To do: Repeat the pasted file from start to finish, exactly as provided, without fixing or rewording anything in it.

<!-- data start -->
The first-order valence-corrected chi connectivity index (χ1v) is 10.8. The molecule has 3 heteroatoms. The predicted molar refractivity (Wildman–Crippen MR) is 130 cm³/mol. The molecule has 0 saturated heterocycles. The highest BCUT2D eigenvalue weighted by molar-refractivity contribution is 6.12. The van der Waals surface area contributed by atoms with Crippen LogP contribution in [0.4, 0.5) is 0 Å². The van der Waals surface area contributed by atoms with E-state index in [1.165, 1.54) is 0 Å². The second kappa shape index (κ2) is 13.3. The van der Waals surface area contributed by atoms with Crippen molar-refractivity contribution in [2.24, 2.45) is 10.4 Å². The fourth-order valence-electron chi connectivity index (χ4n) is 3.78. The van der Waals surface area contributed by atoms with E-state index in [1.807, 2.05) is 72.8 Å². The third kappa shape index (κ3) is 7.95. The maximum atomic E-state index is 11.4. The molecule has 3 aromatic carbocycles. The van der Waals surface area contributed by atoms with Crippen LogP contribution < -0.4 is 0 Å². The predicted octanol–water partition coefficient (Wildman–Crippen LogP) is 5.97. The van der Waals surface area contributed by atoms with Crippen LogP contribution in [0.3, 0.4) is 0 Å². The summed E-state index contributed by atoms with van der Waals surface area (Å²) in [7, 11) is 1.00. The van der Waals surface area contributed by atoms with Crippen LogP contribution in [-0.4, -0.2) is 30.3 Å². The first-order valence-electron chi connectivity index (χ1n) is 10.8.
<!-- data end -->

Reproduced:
The first-order valence-corrected chi connectivity index (χ1v) is 10.8. The molecule has 3 heteroatoms. The predicted molar refractivity (Wildman–Crippen MR) is 130 cm³/mol. The molecule has 0 saturated heterocycles. The highest BCUT2D eigenvalue weighted by molar-refractivity contribution is 6.12. The van der Waals surface area contributed by atoms with Crippen LogP contribution in [0.4, 0.5) is 0 Å². The van der Waals surface area contributed by atoms with E-state index in [1.165, 1.54) is 0 Å². The second kappa shape index (κ2) is 13.3. The van der Waals surface area contributed by atoms with Crippen molar-refractivity contribution in [2.24, 2.45) is 10.4 Å². The fourth-order valence-electron chi connectivity index (χ4n) is 3.78. The van der Waals surface area contributed by atoms with E-state index in [1.807, 2.05) is 72.8 Å². The third kappa shape index (κ3) is 7.95. The maximum atomic E-state index is 11.4. The molecule has 3 aromatic carbocycles. The van der Waals surface area contributed by atoms with Crippen LogP contribution < -0.4 is 0 Å². The predicted octanol–water partition coefficient (Wildman–Crippen LogP) is 5.97. The van der Waals surface area contributed by atoms with Crippen LogP contribution in [0.3, 0.4) is 0 Å². The summed E-state index contributed by atoms with van der Waals surface area (Å²) in [7, 11) is 1.00. The van der Waals surface area contributed by atoms with Crippen LogP contribution in [-0.4, -0.2) is 30.3 Å². The first-order valence-electron chi connectivity index (χ1n) is 10.8.